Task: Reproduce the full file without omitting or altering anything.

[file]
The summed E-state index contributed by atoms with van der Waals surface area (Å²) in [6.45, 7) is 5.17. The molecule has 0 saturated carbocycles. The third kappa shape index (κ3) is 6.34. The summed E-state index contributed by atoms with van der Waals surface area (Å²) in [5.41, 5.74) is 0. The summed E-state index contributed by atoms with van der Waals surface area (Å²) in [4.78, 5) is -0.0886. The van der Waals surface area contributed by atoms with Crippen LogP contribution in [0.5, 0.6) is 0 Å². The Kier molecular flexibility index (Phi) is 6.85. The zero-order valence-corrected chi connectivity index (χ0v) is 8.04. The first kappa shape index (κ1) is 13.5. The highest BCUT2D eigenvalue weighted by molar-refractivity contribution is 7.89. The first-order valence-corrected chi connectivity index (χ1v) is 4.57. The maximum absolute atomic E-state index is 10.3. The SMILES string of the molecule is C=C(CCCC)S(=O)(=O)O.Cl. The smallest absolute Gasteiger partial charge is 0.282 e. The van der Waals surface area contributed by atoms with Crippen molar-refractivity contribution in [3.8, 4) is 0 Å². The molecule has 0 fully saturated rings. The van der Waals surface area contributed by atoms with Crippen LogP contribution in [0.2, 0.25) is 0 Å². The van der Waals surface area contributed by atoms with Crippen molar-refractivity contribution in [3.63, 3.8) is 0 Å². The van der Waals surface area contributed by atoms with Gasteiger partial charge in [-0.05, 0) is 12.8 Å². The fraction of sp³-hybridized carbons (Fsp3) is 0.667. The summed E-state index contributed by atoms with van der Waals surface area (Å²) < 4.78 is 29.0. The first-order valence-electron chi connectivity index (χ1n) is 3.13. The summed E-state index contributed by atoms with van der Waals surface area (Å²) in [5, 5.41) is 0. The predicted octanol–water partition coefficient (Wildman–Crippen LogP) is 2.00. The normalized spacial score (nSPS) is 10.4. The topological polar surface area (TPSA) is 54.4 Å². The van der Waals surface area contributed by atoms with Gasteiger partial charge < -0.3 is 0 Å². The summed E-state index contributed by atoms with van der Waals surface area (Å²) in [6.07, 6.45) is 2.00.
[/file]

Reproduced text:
The summed E-state index contributed by atoms with van der Waals surface area (Å²) in [6.45, 7) is 5.17. The molecule has 0 saturated carbocycles. The third kappa shape index (κ3) is 6.34. The summed E-state index contributed by atoms with van der Waals surface area (Å²) in [5.41, 5.74) is 0. The summed E-state index contributed by atoms with van der Waals surface area (Å²) in [4.78, 5) is -0.0886. The van der Waals surface area contributed by atoms with Crippen LogP contribution in [0.5, 0.6) is 0 Å². The Kier molecular flexibility index (Phi) is 6.85. The zero-order valence-corrected chi connectivity index (χ0v) is 8.04. The first kappa shape index (κ1) is 13.5. The highest BCUT2D eigenvalue weighted by molar-refractivity contribution is 7.89. The first-order valence-corrected chi connectivity index (χ1v) is 4.57. The maximum absolute atomic E-state index is 10.3. The SMILES string of the molecule is C=C(CCCC)S(=O)(=O)O.Cl. The smallest absolute Gasteiger partial charge is 0.282 e. The van der Waals surface area contributed by atoms with Crippen molar-refractivity contribution in [3.8, 4) is 0 Å². The molecule has 0 fully saturated rings. The van der Waals surface area contributed by atoms with Crippen LogP contribution in [0.2, 0.25) is 0 Å². The van der Waals surface area contributed by atoms with Crippen molar-refractivity contribution in [3.63, 3.8) is 0 Å². The van der Waals surface area contributed by atoms with Gasteiger partial charge in [-0.05, 0) is 12.8 Å². The fraction of sp³-hybridized carbons (Fsp3) is 0.667. The summed E-state index contributed by atoms with van der Waals surface area (Å²) < 4.78 is 29.0. The first-order valence-electron chi connectivity index (χ1n) is 3.13. The summed E-state index contributed by atoms with van der Waals surface area (Å²) in [5, 5.41) is 0. The predicted octanol–water partition coefficient (Wildman–Crippen LogP) is 2.00. The normalized spacial score (nSPS) is 10.4. The topological polar surface area (TPSA) is 54.4 Å². The van der Waals surface area contributed by atoms with Gasteiger partial charge < -0.3 is 0 Å². The summed E-state index contributed by atoms with van der Waals surface area (Å²) in [6.07, 6.45) is 2.00.